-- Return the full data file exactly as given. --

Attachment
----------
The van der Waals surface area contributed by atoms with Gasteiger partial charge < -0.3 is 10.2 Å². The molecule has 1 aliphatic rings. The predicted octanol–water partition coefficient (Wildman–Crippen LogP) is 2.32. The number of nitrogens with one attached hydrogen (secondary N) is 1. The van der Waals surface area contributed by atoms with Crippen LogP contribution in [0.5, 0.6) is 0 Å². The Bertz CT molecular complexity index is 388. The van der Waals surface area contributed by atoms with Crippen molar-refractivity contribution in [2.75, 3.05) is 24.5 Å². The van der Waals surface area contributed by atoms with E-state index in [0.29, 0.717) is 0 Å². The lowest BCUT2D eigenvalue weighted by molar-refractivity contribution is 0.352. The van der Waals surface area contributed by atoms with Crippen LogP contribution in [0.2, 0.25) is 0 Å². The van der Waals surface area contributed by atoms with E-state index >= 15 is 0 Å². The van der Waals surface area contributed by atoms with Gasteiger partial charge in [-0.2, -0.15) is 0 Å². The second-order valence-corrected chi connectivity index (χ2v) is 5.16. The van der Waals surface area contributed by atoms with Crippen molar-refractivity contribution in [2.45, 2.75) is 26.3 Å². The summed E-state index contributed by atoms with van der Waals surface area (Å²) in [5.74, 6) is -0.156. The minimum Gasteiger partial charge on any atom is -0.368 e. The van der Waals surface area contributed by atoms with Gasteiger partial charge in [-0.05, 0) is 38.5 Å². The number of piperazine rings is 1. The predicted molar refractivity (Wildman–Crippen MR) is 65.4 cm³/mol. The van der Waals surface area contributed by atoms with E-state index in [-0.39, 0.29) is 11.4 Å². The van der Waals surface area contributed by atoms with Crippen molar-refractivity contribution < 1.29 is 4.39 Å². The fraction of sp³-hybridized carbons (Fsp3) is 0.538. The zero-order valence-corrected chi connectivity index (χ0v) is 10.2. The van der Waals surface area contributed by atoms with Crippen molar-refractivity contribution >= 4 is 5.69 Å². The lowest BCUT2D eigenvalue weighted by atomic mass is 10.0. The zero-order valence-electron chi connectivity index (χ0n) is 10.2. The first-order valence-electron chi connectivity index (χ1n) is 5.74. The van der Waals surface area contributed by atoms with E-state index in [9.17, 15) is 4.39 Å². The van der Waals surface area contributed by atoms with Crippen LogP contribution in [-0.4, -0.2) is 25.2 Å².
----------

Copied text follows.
The van der Waals surface area contributed by atoms with Gasteiger partial charge < -0.3 is 10.2 Å². The molecule has 1 aliphatic rings. The predicted octanol–water partition coefficient (Wildman–Crippen LogP) is 2.32. The number of nitrogens with one attached hydrogen (secondary N) is 1. The van der Waals surface area contributed by atoms with Crippen LogP contribution in [0.5, 0.6) is 0 Å². The Bertz CT molecular complexity index is 388. The van der Waals surface area contributed by atoms with Crippen molar-refractivity contribution in [2.75, 3.05) is 24.5 Å². The van der Waals surface area contributed by atoms with E-state index in [0.29, 0.717) is 0 Å². The lowest BCUT2D eigenvalue weighted by molar-refractivity contribution is 0.352. The van der Waals surface area contributed by atoms with Crippen LogP contribution in [0.2, 0.25) is 0 Å². The van der Waals surface area contributed by atoms with E-state index >= 15 is 0 Å². The van der Waals surface area contributed by atoms with Gasteiger partial charge in [-0.2, -0.15) is 0 Å². The second-order valence-corrected chi connectivity index (χ2v) is 5.16. The van der Waals surface area contributed by atoms with Crippen molar-refractivity contribution in [2.45, 2.75) is 26.3 Å². The summed E-state index contributed by atoms with van der Waals surface area (Å²) in [5.74, 6) is -0.156. The minimum Gasteiger partial charge on any atom is -0.368 e. The van der Waals surface area contributed by atoms with Gasteiger partial charge in [-0.05, 0) is 38.5 Å². The number of piperazine rings is 1. The predicted molar refractivity (Wildman–Crippen MR) is 65.4 cm³/mol. The van der Waals surface area contributed by atoms with E-state index in [-0.39, 0.29) is 11.4 Å². The van der Waals surface area contributed by atoms with Crippen molar-refractivity contribution < 1.29 is 4.39 Å². The fraction of sp³-hybridized carbons (Fsp3) is 0.538. The zero-order valence-corrected chi connectivity index (χ0v) is 10.2. The van der Waals surface area contributed by atoms with Crippen molar-refractivity contribution >= 4 is 5.69 Å². The lowest BCUT2D eigenvalue weighted by atomic mass is 10.0. The zero-order valence-electron chi connectivity index (χ0n) is 10.2. The first-order valence-electron chi connectivity index (χ1n) is 5.74. The van der Waals surface area contributed by atoms with E-state index in [9.17, 15) is 4.39 Å². The van der Waals surface area contributed by atoms with Crippen LogP contribution in [-0.4, -0.2) is 25.2 Å².